The burgeoning of dissent and the move to give ASIO stronger powers has compelled the Victorian Law Foundation and the Fitzroy Legal Service to establish the informative Activists Rights website (10) . This time the lawyers didn't couch their warnings in careful legalese. 'Danger! New laws criminalise protestors...The Australian Security Intelligence Organisation (ASIO) now has unprecedented powers to compulsorily question and detain persons suspected of having information related to a 'terrorism' offence. Furthermore, the exercise of such powers by ASIO is now virtually cloaked with secrecy, with the law now making it illegal to disclose information relating to most of ASIO's activities.' The site gives practical and detailed advice on what to do if ASIO comes calling.
The Howard Government has continued to ignore the masses of Australians who have loudly protested Australia's involvement in the American 'war on terror'. Now John Howard is ignoring public opposition to the Terror Laws, likely to be passed by a Senate he controls. Angry Australians have flooded radio talkback shows to the point where radio hosts have had to beg for calls from supporters of the Terror Laws. The question asked by every caller is why are we surrendering the same democratic freedoms that those who wage the war on terror claim to protect?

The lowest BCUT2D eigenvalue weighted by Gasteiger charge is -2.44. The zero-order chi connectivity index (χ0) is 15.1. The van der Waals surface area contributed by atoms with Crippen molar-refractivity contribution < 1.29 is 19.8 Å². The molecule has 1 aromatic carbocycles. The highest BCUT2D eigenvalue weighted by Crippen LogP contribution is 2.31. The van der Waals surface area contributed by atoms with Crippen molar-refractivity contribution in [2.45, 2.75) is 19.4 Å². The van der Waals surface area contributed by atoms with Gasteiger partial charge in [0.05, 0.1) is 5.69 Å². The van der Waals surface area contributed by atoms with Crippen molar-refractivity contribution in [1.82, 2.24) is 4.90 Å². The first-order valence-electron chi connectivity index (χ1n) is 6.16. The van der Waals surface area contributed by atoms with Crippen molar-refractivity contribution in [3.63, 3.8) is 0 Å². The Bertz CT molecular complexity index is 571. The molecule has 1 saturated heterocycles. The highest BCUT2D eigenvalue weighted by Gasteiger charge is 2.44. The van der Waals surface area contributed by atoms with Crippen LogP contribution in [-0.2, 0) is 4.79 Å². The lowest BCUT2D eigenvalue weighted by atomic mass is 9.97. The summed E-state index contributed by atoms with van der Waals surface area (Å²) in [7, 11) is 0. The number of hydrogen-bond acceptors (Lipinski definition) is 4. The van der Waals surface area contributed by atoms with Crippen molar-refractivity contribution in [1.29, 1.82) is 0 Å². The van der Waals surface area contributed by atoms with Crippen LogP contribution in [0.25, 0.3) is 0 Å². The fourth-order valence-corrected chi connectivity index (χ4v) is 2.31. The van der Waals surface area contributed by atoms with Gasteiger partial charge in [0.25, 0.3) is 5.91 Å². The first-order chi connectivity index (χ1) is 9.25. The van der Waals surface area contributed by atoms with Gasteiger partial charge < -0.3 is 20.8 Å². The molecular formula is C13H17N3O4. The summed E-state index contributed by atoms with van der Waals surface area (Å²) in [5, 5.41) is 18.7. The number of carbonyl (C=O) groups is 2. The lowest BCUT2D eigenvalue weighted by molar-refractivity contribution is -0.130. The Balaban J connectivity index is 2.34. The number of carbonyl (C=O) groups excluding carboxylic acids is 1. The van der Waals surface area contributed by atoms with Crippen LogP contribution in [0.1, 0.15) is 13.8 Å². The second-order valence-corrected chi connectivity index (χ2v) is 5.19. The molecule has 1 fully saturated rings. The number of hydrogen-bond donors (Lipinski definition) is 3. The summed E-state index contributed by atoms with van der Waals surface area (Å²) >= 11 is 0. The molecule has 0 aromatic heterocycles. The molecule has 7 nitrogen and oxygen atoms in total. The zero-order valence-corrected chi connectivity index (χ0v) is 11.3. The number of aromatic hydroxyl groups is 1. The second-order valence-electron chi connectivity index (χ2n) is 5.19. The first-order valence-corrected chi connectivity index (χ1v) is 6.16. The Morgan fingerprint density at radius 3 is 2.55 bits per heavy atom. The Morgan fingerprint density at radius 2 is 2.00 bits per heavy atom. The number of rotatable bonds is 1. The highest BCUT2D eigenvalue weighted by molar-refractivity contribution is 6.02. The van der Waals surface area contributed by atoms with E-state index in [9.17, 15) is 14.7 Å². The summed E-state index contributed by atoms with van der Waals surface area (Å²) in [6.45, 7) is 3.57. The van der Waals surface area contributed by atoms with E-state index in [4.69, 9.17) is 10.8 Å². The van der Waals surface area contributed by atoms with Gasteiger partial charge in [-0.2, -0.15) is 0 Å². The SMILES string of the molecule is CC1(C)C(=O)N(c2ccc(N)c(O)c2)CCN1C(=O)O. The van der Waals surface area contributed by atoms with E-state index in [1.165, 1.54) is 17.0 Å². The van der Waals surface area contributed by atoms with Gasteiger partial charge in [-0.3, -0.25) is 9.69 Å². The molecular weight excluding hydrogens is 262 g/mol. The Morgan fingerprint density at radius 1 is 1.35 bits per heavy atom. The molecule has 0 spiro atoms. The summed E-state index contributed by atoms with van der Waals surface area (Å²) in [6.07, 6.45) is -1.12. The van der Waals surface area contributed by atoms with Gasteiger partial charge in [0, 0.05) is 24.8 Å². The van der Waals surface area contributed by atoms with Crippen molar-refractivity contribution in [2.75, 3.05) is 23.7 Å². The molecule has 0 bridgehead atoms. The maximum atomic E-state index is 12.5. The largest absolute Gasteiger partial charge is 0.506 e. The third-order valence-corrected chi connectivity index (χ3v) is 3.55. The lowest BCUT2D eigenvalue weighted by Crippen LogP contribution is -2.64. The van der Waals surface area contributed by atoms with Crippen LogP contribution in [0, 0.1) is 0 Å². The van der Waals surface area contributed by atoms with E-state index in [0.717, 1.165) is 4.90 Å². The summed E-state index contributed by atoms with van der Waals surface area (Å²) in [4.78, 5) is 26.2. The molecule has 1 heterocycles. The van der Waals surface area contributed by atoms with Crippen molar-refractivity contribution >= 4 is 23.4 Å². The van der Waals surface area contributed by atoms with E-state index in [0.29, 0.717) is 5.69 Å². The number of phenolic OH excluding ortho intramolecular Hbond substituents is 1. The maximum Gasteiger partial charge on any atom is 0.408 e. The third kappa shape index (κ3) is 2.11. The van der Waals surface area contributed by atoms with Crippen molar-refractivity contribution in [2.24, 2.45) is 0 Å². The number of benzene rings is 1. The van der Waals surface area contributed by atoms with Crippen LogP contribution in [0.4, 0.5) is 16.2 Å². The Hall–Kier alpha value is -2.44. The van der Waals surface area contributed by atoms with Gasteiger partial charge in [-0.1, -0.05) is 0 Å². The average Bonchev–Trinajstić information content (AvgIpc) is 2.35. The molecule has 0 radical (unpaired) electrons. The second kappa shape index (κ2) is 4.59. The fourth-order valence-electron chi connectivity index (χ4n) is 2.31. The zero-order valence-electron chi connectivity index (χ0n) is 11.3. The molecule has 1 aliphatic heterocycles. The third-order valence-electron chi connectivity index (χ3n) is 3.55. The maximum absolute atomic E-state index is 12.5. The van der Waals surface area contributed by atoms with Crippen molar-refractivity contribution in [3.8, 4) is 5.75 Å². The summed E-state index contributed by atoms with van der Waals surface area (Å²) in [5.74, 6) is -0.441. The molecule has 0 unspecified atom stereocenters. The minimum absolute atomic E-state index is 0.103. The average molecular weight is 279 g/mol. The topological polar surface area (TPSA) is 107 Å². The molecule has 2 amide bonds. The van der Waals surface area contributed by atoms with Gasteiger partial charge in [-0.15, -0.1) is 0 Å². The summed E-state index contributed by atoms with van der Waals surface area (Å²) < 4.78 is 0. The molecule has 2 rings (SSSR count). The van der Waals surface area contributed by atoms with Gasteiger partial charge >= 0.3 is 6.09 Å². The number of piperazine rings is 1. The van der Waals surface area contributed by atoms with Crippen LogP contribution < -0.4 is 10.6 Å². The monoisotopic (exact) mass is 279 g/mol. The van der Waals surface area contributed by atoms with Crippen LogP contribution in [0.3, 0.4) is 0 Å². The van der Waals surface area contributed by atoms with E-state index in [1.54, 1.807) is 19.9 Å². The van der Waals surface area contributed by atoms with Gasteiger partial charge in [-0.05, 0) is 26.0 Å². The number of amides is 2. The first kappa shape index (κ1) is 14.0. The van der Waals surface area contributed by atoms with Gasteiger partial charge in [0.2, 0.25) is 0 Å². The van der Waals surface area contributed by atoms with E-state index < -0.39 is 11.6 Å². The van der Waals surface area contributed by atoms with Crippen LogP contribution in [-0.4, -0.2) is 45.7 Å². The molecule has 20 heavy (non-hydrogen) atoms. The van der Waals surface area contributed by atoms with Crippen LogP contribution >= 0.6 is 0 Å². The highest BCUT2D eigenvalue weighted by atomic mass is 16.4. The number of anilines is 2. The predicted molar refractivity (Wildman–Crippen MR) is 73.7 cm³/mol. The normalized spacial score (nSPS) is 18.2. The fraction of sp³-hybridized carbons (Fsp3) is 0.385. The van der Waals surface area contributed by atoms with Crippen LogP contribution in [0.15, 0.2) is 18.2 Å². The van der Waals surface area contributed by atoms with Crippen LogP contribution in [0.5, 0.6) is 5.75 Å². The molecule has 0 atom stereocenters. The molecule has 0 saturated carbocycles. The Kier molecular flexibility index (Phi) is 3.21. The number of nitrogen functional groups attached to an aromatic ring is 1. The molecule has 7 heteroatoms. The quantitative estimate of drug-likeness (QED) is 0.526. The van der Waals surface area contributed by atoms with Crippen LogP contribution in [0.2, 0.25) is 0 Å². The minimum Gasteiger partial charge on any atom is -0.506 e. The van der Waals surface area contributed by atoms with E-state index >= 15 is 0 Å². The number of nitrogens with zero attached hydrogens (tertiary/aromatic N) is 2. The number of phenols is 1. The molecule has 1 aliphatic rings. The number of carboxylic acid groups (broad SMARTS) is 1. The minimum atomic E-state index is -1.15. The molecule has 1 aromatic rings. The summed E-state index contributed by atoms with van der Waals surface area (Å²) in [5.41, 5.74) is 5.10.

The Government's response to terrorism seems to have given unknown terrorists their first victory. John Howard has surrendered our basic democratic rights for the next decade. However, there is one glimmer of hope - perhaps some smart constitutional lawyer can mount a case against John Howard and his Attorney General for 'supporting the enemy'.
Terrorism has finally outlawed democracy. If the new round of Terror Laws passes through the Senate, Australians can look forward to ten years of legal terror.